This situation doesn’t apply to everyone but it’s certainly not uncommon. You acquire a boyfriend and things get serious. Once wedding plans are announced, it’s more than serious. In some families, friction can occur. If your father and fiancé don’t quite get along, here are some strategies to help you cope.
There is no hard and fast rule about falling in love, and sometimes when we fall in love, it can end up being with someone who our parents don’t warm to straight away.
If your father and fiancé don’t quite get along, it is important that you seek out some strategies to help you cope. After all, a build up of stress and tension could result in a falling out with your parents, or, even lead to the end of your relationship.
It’s also important that you try to understand how your father and fiancé are both feeling. Your father may feel highly protective of his daughter, while your fiancé may feel he is looked down upon or not deemed good enough. After all, for some people, dealing with the in-laws isn’t always easy.
Unfortunately, tension between two of the most important people in your life can result in a great deal of stress and leave you feeling deflated rather than elated about your upcoming wedding plans. Some people may even feel they have to ‘pick a side’ or choose, which is, obviously, impossible when it’s between your father and fiancé.
If conflict develops between you and your parents because of your choice of future husband, here are some strategies you can use to help you cope.
Strategies for coping and reducing the tension
Speak up and tell your father and fiancé how you are feeling
Resolve to take control. You are not a child asking for permission, you are an adult, and you have made the decision to marry your fiancé. Ultimately, this is something your father will need to accept, and you should tell him that not having his approval is very difficult for you.
Additionally, make it clear to your fiance that despite he and your father having their differences, ultimately, you expect him to remain polite and respectful towards your father.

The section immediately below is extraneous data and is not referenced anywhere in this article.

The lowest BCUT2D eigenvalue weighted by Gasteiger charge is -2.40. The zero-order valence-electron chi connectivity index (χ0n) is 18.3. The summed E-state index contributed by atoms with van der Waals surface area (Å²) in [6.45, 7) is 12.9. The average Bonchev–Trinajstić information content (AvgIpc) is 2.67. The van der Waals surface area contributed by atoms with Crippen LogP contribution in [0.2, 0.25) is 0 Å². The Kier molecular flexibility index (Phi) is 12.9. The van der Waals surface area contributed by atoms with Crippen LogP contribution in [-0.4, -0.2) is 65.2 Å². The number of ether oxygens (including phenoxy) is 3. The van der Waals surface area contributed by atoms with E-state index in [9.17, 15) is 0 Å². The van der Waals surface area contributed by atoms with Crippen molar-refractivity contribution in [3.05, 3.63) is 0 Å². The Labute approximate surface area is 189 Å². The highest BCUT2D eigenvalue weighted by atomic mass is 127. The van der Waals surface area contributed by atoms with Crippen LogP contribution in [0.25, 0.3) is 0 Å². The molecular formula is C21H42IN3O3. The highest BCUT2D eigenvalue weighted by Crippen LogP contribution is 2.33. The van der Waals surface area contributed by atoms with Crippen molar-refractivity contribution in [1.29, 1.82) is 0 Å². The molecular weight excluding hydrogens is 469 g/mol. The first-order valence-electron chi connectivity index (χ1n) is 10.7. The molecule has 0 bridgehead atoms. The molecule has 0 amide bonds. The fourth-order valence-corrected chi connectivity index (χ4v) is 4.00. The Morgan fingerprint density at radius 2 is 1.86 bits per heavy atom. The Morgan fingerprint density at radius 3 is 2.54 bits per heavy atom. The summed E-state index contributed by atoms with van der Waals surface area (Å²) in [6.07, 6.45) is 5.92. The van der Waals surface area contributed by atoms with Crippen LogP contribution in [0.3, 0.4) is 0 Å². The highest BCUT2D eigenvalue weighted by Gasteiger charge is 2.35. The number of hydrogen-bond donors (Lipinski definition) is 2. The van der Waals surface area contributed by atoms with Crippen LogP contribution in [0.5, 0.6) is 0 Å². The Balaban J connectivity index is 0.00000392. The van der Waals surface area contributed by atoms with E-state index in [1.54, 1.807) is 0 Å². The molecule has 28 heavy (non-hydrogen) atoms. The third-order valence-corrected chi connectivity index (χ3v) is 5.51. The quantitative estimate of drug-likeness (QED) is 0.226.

Clearly communicate to both parties exactly how their feelings and behaviour towards one another makes you feel. They may not even realise how much their tension affects you.
Will you be hiring chairs, cutlery or crockery?
Ultimately, you need to accept the current situation you are facing. Whilst you may feel sad that you don’t get to experience a picture-perfect family dynamic between your parents and your fiancé, accepting how things are will help you cope with the stress.
Once you accept that things aren’t going as well as you would like, you can shift your focus on working towards a resolution, or, at least, coping mechanisms to help you all manage during family dinners and functions.
Focus on the good stuff
Whilst it may seem difficult, try to be positive and focus on the wonderful things in your life such as your upcoming wedding. Keeping your attitude positive will not only help you deal with the stress of your father and fiancé not quite getting along, but it may also rub off on them too.
Consult a neutral family member
Sometimes a family member or friend that gets along well with both parties may be able to help. Whether it’s your brother, mother, uncle, aunt, cousin or family friend, having them chat individually with your father and fiancé may help to significantly diffuse tension and allow them to see eye-to-eye.
Seek family counselling
If all else fails, and, if both parties agree, seek out the services of a professional family counsellor or therapist. A counsellor can help to resolve any conflict and tension between your father and fiancé.
Hopefully, some of these strategies will help you cope. Good luck!
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